You may have heard about the new "stress test" and wondered what it's all about. To put it simply, the stress test is new mortgage rules being introduced by the federal government. This rule is a new change in the qualifying rate for uninsured or "conventional" mortgages. This test applies to buyers putting a down payment of over 20% of a home's value and don't need mortgage insurance.
This means that buyers will have to prove they can continue to afford their mortgage payments if interest rates go up 2% higher than the mortgage rate they negotiated. Buyers need to be able to pass this stress test to qualify for a conventional mortgage. The government will implement the new mortgage rules January 1st 2018.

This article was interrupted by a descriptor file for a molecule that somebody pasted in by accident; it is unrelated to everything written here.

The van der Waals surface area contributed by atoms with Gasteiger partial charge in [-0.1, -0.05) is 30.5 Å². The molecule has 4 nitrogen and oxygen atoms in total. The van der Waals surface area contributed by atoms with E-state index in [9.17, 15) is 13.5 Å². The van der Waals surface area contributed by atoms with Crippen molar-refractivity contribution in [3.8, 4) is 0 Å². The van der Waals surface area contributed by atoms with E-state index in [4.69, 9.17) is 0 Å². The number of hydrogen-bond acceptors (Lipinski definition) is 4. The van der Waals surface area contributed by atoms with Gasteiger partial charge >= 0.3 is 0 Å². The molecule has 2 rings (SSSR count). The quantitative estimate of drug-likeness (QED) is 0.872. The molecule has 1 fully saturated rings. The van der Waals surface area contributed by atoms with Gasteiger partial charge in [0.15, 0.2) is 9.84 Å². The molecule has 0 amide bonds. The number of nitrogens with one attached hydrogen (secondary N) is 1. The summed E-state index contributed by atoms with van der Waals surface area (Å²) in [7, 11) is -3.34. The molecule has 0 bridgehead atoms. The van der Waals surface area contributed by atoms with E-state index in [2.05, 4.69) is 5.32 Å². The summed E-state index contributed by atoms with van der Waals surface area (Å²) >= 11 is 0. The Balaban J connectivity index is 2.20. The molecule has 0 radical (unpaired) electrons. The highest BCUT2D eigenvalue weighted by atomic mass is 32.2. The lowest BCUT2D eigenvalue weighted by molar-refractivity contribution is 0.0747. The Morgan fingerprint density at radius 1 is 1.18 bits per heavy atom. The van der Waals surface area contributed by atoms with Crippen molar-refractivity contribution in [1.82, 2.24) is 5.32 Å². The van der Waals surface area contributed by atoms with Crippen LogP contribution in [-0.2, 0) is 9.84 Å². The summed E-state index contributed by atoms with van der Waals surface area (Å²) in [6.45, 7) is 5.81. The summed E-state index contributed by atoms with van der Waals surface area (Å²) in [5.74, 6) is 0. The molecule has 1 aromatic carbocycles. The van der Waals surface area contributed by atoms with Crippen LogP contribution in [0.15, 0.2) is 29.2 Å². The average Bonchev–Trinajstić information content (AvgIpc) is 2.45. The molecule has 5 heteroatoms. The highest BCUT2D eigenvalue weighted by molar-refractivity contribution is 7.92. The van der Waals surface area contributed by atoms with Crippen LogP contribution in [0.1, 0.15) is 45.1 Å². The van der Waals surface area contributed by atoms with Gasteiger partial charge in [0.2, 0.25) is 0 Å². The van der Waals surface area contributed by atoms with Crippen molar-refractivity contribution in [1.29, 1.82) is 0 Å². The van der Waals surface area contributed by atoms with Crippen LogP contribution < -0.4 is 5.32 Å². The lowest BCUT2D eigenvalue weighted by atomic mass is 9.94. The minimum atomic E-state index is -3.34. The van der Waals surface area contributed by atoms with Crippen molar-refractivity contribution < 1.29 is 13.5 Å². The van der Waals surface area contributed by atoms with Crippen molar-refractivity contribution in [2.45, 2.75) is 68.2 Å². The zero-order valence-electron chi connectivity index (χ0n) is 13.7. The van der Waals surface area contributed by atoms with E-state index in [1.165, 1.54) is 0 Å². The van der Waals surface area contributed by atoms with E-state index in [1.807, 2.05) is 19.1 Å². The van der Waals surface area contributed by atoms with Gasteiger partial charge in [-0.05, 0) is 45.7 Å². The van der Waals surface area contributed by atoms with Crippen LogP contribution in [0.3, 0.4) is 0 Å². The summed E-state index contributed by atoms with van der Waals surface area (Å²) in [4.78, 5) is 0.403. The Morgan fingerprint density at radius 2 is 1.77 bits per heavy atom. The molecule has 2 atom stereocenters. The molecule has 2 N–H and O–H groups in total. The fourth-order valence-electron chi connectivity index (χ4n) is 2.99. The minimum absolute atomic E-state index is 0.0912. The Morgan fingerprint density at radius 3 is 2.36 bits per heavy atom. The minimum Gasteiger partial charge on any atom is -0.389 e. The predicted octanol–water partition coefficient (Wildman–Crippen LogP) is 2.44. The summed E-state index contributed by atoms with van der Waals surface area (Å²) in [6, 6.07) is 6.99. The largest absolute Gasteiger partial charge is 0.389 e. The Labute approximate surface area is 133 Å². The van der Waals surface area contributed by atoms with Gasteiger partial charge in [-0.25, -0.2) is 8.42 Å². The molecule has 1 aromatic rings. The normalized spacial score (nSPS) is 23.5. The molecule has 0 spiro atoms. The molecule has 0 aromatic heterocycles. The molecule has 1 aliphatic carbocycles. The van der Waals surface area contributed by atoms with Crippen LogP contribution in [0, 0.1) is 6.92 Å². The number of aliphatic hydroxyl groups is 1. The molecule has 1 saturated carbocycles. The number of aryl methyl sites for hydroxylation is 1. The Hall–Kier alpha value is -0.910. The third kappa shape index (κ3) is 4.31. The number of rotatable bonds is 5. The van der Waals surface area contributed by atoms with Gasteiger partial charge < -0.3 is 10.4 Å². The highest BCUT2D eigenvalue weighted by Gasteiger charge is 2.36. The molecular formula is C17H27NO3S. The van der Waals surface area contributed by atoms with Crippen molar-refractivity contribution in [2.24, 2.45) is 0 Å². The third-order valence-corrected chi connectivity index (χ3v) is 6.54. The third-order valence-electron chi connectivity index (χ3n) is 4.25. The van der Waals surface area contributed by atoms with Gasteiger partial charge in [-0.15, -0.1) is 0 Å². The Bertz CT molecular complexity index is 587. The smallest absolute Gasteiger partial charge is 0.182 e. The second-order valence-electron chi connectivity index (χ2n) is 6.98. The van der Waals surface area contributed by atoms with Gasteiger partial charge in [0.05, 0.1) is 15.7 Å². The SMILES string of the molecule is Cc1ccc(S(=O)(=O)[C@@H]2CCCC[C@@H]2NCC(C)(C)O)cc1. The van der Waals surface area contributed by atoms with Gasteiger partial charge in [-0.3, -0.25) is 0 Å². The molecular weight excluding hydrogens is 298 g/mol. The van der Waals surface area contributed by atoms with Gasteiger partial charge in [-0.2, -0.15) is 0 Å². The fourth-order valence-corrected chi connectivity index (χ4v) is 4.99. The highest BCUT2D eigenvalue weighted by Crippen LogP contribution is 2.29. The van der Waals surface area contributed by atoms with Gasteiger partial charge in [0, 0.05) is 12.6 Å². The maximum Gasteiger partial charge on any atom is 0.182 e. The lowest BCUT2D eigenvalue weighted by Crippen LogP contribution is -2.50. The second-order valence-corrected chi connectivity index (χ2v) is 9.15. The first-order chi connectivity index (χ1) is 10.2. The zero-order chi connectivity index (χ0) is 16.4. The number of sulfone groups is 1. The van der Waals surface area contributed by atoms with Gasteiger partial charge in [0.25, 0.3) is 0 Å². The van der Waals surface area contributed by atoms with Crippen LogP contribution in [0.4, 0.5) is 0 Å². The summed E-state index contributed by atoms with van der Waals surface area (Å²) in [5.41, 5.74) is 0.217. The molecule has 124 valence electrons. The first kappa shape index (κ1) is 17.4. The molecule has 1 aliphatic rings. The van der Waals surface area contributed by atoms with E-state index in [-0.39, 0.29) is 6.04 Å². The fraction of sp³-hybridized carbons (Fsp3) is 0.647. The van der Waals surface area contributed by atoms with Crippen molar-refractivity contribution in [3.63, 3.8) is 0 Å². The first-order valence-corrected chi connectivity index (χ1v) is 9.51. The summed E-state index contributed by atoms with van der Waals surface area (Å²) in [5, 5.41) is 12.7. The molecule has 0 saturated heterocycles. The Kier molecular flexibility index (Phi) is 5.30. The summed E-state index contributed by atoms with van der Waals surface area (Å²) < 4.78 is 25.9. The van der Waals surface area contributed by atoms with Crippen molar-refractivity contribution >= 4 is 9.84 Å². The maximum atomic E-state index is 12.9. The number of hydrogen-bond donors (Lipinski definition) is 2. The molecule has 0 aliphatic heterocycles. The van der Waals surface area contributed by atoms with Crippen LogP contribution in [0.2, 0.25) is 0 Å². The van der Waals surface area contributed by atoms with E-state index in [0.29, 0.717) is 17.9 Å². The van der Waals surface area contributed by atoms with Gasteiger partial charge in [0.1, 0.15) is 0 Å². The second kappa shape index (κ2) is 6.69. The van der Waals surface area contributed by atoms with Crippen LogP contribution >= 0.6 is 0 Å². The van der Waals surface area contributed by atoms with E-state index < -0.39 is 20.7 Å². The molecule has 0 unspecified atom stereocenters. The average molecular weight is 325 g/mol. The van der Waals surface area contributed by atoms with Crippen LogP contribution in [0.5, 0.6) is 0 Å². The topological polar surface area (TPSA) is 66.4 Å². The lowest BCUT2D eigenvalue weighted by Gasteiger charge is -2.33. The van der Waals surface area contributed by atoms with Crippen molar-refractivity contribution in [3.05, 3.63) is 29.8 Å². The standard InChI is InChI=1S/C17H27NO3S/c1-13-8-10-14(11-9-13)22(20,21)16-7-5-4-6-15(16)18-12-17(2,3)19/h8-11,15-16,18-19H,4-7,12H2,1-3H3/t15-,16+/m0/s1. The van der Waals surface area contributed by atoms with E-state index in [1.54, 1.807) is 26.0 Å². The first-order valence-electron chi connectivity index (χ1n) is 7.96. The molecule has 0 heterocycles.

Want an example?
Say that there's a family with an annual income of $100,000. Currently, if they made a 20% down payment at a five-year mortgage rate of 3.09% amortized over 25 years, they can afford a home worth $706,692. Under the new rules, this family will need to qualify at the greater of the benchmark rate (currently 4.89%) or the contract rate +2% (that means 3.09% + 2% stress test = 5.09%). With this in place, they can would only be able to afford a home worth $559,896. This is a difference of $146,796.
Did this explanation help?
Let us know if you have any questions about the stress test. We want to make sure you feel comfortable and that you fully understand how this new mortgage rule works. Contact us at 604-936-1111 or email at firstname.lastname@example.org if you want any clarification or help understanding how this test could affect you.